American scientists have created a form of mosquitoes that can rapidly generate malaria-blocking genes into a mosquito population via its progeny, and eventually ruin the insects' capability to spread the disease to human beings.
A research team from the University of California's, Irvine and San Diego campuses incorporated a DNA element into the germ line of Anopheles stephensi mosquitoes, which in turn made the gene prevent malaria transmission to 99.5% of offspring.
The research is based on the increasing utility of the Crispr method – a powerful gene editing tool, which lets access to the nucleus of a cell to cut DNA to either substitute mutated genes or incorporate new ones.
Earlier this year, Ethan Bier and Valentino Gantz from UC San Diego, while working on their research with fruit flies, declared the development of a new method for producing generations in both copies of a gene. This mutagenic chain reaction needed the utilisation of the Crispr-related Cas9 nuclease enzyme and permitted for mutation spread via the germ line with an inheritance rate of 95%.
In the latest development, the research team followed Gantz's theory, where he had enclosed antimalaria genes with a Cas9 enzyme that can cut DNA and a guide RNA to develop a genetic "cassette". Once injected into the mosquito embryo, the cassette aimed a significant spot on the germ line DNA in order to incorporate the antimalaria antibody genes.
Furthermore, to ensure the malaria-blocking antibodies reach the desired spot in the germ line DNA, the research team placed a protein in the cassette that is responsible for the progeny "red fluorescence" in the eyes.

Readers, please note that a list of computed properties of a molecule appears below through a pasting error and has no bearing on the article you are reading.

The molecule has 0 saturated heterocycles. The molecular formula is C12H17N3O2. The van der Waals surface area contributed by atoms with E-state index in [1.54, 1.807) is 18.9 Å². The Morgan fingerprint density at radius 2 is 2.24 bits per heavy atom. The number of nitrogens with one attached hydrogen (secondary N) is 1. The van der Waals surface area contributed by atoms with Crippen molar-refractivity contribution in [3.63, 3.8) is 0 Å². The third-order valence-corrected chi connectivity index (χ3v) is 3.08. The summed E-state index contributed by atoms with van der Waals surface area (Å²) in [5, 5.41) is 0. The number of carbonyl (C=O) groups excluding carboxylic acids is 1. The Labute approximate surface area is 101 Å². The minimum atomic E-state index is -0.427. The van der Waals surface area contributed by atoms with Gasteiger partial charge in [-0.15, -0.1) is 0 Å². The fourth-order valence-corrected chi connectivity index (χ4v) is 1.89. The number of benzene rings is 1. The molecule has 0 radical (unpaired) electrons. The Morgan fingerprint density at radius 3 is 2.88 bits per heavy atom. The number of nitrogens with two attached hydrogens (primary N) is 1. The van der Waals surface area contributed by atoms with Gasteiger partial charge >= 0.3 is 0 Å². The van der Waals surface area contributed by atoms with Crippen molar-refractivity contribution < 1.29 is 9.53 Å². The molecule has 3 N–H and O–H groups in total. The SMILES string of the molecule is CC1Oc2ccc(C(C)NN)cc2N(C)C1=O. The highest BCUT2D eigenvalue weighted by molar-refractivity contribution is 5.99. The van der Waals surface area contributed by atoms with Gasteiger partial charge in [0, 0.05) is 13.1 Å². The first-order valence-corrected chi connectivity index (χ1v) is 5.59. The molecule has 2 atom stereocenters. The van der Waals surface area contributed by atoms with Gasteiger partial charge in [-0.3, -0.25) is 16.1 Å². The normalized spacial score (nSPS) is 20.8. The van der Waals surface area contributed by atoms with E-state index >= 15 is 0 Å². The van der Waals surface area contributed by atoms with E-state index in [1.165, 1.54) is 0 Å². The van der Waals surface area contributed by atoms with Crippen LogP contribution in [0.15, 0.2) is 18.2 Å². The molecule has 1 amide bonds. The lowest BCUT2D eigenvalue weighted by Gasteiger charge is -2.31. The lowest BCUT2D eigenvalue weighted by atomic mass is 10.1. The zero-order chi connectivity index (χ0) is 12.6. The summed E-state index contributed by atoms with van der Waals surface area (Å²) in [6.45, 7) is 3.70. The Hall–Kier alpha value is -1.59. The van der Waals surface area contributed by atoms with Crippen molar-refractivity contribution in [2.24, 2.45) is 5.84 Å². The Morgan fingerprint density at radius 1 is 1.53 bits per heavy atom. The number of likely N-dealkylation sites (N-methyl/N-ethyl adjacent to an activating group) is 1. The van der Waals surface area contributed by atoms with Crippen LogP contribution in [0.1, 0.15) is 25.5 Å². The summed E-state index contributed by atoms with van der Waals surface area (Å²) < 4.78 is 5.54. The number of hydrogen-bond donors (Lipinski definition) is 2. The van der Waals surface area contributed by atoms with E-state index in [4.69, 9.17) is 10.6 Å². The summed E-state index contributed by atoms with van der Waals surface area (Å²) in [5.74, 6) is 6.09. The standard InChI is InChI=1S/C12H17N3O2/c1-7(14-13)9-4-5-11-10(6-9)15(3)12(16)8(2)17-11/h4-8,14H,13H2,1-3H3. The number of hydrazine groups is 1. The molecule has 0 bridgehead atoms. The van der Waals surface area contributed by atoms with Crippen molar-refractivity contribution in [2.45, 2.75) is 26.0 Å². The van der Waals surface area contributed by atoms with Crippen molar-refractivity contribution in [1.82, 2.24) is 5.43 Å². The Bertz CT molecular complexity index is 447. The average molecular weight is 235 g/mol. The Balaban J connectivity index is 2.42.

As a result, 99.5% of the offspring showed this trait where the progeny generated anti-malaria genes in them.
"This opens up the real promise that this technique can be adapted for eliminating malaria," said Anthony James, Distinguished Professor of molecular biology & biochemistry and microbiology & molecular genetics at UC Irvine, and lead author of the study.
However, he cautioned that further tests need to be conducted in order to confirm the efficiency of the antibodies. "We know the gene works. The mosquitoes we created are not the final brand, but we know this technology allows us to efficiently create large populations," he said.
According to the World Health Organisation (WHO), nearly half of the world's population at 3.2 billion suffers from a risk of malaria.
According to the Centre for Disease Control & Prevention, 300 million to 500 million cases of malaria get registered every year with almost 1 million people dying from the disease annually.
The paper is published in the online edition of Proceedings of the National Academy of Sciences.